Ginipic has partnered with Picitup to launch SpiderPic. That’s a lot of pics, and it will undoubtedly be not much of a surprise if I tell you the product has something to do with pictures. Stock photography, to be more
SpiderPic is essentially a meta-search tool for stock photos that aggregates relevant shots from a host of third-party providers and lists results in one crisp interface, pricing from all (eight) suppliers included.
As pointed out on the Examples page, these price differences can be quite huge even for identical imagery, so if you find yourself regularly buying stock photos, this is a service you might consider bookmarking right now.
When you do a search for say, tablet, SpiderPic returns as much information as possible about each photo, and refer potential buyers to the source for actual purchases of photos or to get more detailed information such as promotions, special offers, and specific license restrictions.
The only thing that bugs me is that the prices or price range aren’t actually displayed when you get the list of search results, which means you have to click through every time.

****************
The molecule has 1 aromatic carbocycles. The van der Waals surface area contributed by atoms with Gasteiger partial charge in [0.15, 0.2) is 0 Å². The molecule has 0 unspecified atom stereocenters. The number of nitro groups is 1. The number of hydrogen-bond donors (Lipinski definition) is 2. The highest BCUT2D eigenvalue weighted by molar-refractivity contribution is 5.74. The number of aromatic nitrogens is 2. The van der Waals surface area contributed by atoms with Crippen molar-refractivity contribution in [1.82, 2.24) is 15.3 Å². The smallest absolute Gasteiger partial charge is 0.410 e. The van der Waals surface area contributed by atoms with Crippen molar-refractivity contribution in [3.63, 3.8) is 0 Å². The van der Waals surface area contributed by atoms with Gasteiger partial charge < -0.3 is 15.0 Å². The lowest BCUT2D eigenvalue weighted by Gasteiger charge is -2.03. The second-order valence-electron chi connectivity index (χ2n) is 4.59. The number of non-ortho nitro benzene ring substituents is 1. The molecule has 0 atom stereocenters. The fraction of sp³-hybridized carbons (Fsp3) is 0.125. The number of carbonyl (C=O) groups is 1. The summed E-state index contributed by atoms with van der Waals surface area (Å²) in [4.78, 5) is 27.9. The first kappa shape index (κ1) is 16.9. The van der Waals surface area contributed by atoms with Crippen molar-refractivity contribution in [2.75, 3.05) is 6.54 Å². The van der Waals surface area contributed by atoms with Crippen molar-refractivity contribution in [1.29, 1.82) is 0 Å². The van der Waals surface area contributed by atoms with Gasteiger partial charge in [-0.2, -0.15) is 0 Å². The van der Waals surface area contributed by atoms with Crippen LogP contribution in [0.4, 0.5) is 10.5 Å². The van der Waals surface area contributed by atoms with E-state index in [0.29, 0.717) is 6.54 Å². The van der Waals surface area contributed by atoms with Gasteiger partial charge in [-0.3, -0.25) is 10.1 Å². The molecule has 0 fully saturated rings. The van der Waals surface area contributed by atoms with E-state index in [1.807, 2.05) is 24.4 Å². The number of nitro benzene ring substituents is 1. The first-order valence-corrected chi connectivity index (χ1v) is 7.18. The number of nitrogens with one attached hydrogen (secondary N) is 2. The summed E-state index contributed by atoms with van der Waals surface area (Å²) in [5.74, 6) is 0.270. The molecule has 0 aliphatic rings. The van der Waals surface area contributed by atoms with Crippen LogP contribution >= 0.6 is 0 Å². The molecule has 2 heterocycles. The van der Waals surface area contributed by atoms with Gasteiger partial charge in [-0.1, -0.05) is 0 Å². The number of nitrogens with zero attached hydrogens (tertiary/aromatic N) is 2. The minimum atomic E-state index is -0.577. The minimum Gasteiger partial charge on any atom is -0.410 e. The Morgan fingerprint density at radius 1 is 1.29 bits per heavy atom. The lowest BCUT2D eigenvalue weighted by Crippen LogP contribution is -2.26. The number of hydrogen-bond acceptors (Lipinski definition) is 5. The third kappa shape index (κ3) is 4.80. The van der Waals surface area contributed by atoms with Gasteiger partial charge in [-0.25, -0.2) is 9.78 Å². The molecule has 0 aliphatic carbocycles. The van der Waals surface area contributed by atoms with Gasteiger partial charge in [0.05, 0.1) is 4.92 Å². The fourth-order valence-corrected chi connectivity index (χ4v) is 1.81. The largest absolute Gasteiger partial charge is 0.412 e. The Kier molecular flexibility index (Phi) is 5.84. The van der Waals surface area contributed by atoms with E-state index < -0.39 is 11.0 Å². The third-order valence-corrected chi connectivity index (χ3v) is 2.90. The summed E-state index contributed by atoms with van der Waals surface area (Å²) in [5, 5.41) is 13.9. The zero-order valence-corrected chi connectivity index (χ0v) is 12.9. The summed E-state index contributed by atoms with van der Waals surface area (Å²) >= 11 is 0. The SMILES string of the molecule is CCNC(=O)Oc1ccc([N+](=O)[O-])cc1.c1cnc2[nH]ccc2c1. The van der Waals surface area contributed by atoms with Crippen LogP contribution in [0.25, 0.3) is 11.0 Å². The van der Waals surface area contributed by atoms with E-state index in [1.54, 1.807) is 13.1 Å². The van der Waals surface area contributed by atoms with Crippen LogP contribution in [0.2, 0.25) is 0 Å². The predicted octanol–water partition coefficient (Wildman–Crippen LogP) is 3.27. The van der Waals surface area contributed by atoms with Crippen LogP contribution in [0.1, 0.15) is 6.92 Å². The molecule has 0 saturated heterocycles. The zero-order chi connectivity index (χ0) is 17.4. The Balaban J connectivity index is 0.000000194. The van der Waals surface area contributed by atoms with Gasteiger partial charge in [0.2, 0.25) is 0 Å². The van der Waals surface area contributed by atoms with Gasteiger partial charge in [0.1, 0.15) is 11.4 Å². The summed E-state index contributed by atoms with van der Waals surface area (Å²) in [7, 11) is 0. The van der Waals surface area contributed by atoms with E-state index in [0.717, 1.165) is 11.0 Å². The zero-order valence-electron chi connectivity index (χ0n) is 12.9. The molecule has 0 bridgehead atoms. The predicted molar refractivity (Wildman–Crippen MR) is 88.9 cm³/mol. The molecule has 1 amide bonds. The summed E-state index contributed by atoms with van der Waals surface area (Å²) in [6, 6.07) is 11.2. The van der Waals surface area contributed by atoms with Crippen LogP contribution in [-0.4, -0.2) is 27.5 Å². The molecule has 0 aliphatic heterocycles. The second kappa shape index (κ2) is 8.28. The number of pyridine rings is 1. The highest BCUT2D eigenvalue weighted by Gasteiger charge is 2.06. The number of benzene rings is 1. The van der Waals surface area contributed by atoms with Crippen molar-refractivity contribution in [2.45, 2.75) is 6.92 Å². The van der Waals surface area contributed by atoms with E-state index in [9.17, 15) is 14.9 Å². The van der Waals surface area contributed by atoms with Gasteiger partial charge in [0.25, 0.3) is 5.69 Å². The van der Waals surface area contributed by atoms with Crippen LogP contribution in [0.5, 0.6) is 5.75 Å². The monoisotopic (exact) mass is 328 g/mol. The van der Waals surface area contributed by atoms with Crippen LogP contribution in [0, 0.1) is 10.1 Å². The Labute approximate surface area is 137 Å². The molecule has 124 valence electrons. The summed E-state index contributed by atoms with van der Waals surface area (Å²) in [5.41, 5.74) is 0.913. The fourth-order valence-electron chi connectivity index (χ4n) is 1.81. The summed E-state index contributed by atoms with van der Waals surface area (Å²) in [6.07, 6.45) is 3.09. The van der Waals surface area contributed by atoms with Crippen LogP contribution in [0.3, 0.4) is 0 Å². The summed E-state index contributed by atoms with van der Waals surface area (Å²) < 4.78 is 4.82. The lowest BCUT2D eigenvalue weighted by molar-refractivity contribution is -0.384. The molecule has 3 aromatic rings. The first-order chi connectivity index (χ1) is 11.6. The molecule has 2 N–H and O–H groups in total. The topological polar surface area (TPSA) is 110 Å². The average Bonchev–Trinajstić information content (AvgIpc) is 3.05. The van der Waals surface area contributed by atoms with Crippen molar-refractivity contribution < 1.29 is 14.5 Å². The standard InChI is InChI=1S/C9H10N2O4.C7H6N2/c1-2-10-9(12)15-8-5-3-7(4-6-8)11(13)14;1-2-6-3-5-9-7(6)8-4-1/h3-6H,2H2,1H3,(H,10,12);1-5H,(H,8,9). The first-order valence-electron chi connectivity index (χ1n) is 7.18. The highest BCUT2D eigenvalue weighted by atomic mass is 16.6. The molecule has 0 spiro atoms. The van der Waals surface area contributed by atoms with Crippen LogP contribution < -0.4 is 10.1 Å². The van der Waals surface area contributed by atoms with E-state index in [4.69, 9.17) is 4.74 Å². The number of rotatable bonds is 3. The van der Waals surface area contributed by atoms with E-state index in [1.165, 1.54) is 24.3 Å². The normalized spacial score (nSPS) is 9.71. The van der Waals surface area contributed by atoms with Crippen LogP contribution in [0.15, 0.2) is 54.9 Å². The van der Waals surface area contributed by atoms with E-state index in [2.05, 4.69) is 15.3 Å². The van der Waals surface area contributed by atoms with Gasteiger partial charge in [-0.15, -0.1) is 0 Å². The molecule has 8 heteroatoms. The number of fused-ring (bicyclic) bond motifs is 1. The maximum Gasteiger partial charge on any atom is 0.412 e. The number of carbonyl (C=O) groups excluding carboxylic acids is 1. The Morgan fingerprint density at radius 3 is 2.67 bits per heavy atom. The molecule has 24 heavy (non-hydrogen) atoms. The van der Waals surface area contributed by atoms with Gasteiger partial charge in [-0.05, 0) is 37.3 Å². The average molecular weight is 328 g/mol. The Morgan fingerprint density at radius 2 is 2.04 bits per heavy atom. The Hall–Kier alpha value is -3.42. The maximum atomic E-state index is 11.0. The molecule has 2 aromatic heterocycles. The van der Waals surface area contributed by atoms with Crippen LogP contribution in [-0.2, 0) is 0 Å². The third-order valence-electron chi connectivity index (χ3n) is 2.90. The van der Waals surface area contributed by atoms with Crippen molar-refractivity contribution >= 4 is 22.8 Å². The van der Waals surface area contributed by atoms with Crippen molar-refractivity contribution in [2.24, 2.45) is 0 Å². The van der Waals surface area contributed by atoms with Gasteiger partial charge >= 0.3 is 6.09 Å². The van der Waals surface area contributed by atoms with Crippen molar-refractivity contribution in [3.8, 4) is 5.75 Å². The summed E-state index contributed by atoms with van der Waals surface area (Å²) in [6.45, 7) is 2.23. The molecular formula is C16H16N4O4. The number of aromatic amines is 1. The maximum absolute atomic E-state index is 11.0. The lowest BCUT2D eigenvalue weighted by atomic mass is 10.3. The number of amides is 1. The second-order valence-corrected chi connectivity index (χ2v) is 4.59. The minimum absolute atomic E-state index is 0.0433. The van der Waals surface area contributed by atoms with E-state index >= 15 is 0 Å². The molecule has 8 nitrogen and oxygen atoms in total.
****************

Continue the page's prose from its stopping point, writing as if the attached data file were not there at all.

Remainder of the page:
Ginipic / Spiderpic co-founder Lior Weinstein tells me:
The technical challenge behind SpiderPic’s comparison feature, was to create a system that you can use only an image, with no text as a reference, and search in real-time between millions of images and return results within split seconds. We decided to partner with Picitup to supply the image recognition technology since they are by far the best out there – they serve top tier players such as eBay and Shopping.com.
SpiderPic also offers browser extensions to enable people to search and compare prices quickly from whatever browser they’re using (though the Google Chrome extension is still in the works).
SpiderPic plans on rolling out a similar image search feature soon, which will enable buyers to take any image they found on the web and find out whether the same or a similar image one is available for purchase for commercial purposes on the various agencies they support (Fotolia, iStockPhoto, BigStockPhoto, etc.). With the tool, the startup intends to make it possible for buyers to use any service on the web for searching images, without the need to worry about copyright infringement.
Weinstein admitted to me that the agencies are not all happy about the service, understandably. He says he has even received e-mails from some demanding that he remove their search results from SpiderPic. He doesn’t seem all too worried about it, though, and says that the same thing happened when the first regular online retail comparison shopping engines started popping up several years ago.
You can read up on Ginipic, which is a desktop application for searching images across photo sharing services, in my earlier review of the product.